nep-ltv New Economics Papers
on Unemployment, Inequality and Poverty
Issue of 2017‒03‒26
five papers chosen by
Maximo Rossi
Universidad de la República

  1. Distributive Implications of Fertility Changes in Latin America By Nicolas Badaracco; Leonardo Gasparini; Mariana Marchionni
  2. Coping with Change: International Differences in the Returns to Skills By Hanushek, Eric A.; Schwerdt, Guido; Wiederhold, Simon; Woessmann, Ludger
  3. Anatomy of Income Inequality in the United States: 1979{2013 By Aboozar Hadavand
  4. Perceptions of Distributive Justice in Latin America During a Period of Falling Inequality By Germán Reyes; Leonardo Gasparini
  5. Full Information Estimation of Household Income Risk and Consumption Insurance By Arpita Chatterjee; James Morley; Aarti Singh

  1. By: Nicolas Badaracco (CEDLAS - UNLP); Leonardo Gasparini (CEDLAS - UNLP); Mariana Marchionni (CEDLAS - UNLP)
    Abstract: Fertility rates significantly fell over the last decades in Latin America. In order to assess the extent to which these changes contributed to the observed reduction in income poverty and inequality we apply microeconometric decompositions to microdata from national household surveys from seven Latin American countries. We find that changes in fertility rates were associated to a non-negligible reduction in inequality and poverty in the region. The main channel was straightforward: lower fertility implied smaller families and hence larger per capita incomes. Lower fertility also fostered labor force participation, especially among women, which contributed to the reduction of poverty and inequality in most countries, although the size of this effect was smaller.
    JEL: J2 J1
    Date: 2017–01
  2. By: Hanushek, Eric A. (Hoover Institution, Stanford University, CESifo, and NBER); Schwerdt, Guido (University of Konstanz, CESifo, and IZA); Wiederhold, Simon (Catholic University Eichstaett-Ingolstadt, ifo Institute, and CESifo); Woessmann, Ludger (University of Munich, ifo Institute, CESifo, and IZA)
    Abstract: International data from the PIAAC survey allow estimation of comparable labor-market returns to skills for 32 countries. Returns to skills are larger in faster growing economies, consistent with the hypothesis that skills are particularly important for adaptation to economic change.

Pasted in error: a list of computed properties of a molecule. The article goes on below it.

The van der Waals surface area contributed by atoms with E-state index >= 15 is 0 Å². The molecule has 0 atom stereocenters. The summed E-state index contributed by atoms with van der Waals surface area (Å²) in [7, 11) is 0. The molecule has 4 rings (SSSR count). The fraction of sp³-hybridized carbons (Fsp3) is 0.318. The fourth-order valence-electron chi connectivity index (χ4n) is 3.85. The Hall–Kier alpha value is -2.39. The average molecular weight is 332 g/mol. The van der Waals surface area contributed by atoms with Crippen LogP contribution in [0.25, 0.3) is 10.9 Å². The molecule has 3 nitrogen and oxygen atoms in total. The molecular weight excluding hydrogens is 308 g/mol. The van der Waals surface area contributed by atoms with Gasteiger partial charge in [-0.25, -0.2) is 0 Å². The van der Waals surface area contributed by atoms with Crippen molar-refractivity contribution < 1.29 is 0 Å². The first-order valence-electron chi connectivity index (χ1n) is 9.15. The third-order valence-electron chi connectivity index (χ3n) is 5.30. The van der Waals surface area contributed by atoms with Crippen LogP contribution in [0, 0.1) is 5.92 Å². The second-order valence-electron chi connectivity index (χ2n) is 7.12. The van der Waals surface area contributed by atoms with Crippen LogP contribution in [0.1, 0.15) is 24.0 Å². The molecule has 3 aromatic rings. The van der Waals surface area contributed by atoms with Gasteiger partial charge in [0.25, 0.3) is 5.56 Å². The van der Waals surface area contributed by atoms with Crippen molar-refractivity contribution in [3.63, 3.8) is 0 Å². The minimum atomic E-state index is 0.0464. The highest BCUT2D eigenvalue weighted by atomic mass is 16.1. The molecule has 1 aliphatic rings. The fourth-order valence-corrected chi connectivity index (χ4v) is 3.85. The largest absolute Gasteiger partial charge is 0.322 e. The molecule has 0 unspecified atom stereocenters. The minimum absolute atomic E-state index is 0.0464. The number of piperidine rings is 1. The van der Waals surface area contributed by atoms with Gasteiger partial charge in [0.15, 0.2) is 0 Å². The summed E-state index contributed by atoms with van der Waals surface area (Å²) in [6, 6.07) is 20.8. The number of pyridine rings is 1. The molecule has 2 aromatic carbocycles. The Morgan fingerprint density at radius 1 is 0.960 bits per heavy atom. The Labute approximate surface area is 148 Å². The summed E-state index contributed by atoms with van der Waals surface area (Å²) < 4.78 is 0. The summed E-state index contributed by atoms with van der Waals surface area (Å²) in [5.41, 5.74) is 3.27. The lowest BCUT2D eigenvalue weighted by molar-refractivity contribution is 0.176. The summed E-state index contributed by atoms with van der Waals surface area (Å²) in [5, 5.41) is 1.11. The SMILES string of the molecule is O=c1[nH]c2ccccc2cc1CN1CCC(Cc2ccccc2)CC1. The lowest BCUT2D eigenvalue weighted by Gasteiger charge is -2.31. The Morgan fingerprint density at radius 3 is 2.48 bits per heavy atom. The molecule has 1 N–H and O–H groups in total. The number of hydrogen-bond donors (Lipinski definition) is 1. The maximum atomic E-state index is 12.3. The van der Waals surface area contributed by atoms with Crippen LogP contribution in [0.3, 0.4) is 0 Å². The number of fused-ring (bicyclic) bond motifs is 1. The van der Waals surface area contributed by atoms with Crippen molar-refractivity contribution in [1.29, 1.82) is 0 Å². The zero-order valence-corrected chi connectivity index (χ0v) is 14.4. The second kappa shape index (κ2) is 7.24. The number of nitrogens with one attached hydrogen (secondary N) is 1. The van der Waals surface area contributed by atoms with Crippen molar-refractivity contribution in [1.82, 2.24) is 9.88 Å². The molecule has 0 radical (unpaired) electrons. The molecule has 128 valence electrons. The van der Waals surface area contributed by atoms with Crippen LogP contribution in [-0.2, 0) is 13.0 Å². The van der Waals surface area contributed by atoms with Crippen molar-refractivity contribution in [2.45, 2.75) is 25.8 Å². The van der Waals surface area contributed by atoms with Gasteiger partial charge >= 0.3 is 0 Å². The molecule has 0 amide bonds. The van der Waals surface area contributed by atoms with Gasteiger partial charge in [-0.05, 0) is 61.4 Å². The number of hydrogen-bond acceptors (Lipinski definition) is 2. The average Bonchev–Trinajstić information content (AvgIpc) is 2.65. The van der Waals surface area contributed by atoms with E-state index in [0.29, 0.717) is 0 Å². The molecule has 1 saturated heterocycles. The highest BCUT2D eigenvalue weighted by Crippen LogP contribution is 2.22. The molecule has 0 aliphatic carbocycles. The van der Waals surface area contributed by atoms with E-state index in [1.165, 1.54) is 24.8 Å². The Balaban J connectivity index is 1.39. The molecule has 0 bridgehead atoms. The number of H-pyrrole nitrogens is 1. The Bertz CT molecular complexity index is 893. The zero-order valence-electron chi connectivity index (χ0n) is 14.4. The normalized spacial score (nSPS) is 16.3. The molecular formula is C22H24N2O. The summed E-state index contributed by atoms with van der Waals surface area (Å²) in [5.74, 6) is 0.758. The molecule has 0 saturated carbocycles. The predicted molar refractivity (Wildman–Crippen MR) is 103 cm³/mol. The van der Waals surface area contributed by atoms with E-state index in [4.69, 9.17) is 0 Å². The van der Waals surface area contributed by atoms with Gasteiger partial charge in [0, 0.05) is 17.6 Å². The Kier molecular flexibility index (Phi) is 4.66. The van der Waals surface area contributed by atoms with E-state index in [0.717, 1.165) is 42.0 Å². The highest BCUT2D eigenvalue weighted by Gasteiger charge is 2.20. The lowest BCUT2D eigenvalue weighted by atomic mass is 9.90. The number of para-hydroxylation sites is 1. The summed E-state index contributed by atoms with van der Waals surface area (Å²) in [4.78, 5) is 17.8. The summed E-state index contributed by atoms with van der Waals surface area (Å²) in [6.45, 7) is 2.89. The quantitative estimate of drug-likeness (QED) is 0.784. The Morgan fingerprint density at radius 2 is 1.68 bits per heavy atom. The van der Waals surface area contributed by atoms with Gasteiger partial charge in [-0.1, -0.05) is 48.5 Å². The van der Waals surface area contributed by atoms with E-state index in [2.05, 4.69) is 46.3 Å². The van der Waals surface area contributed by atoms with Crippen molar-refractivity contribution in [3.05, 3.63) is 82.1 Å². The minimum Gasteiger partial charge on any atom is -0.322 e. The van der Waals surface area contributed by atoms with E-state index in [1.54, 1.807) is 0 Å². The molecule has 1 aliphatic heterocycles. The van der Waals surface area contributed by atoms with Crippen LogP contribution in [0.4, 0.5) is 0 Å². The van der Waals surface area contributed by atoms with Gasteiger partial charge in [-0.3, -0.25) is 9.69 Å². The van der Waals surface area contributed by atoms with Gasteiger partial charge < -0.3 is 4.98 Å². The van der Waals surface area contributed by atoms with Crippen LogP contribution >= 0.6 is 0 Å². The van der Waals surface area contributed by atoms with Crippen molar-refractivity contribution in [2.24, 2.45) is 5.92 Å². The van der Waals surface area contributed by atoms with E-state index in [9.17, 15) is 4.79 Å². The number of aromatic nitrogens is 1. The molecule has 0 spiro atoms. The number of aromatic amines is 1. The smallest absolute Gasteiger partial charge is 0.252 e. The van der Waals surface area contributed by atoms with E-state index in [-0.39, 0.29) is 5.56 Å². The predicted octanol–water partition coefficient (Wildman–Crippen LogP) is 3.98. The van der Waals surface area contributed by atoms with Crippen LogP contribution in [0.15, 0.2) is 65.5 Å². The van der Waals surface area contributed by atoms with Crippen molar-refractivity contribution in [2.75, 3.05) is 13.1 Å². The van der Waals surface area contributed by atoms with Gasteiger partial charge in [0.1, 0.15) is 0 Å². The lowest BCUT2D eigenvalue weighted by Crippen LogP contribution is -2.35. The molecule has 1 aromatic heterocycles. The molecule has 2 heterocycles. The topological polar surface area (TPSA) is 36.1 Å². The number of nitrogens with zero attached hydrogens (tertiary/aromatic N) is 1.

Keywords: returns to skills; economic growth; cognitive skills; international comparisons; disequilibria; knowledge capital JEL Classification: I2; J3; O15
    Date: 2017
  3. By: Aboozar Hadavand
    Abstract: This paper provides a novel analysis of the trend in income inequality in the United States between 1979{2013. There are two ways in which this paper contributes to the literature. First, I analyze how much of the existing inequality in the U.S. is due to the demographic changes that happened over this period. Using microdata from Luxembourg Income Study and after decomposing inequality into within- and between-age group components, I find that the within-group share of overall inequality in the U.S. is high and steady compared to other developed countries. I also find that about 17 percent of the rise in inequality in this period is due to the between-group component (life-cycle effects). Second, I provide a regression analysis to explain cross-group variations in inequality during the period. I estimate that most of the rise in inequality has happened among middle-aged men while inequality among women, especially among married women has, in fact, decreased. This more granular analysis of inequality can help us investigate the causes of inequality, which would be impossible if we only look at a single inequality statistic.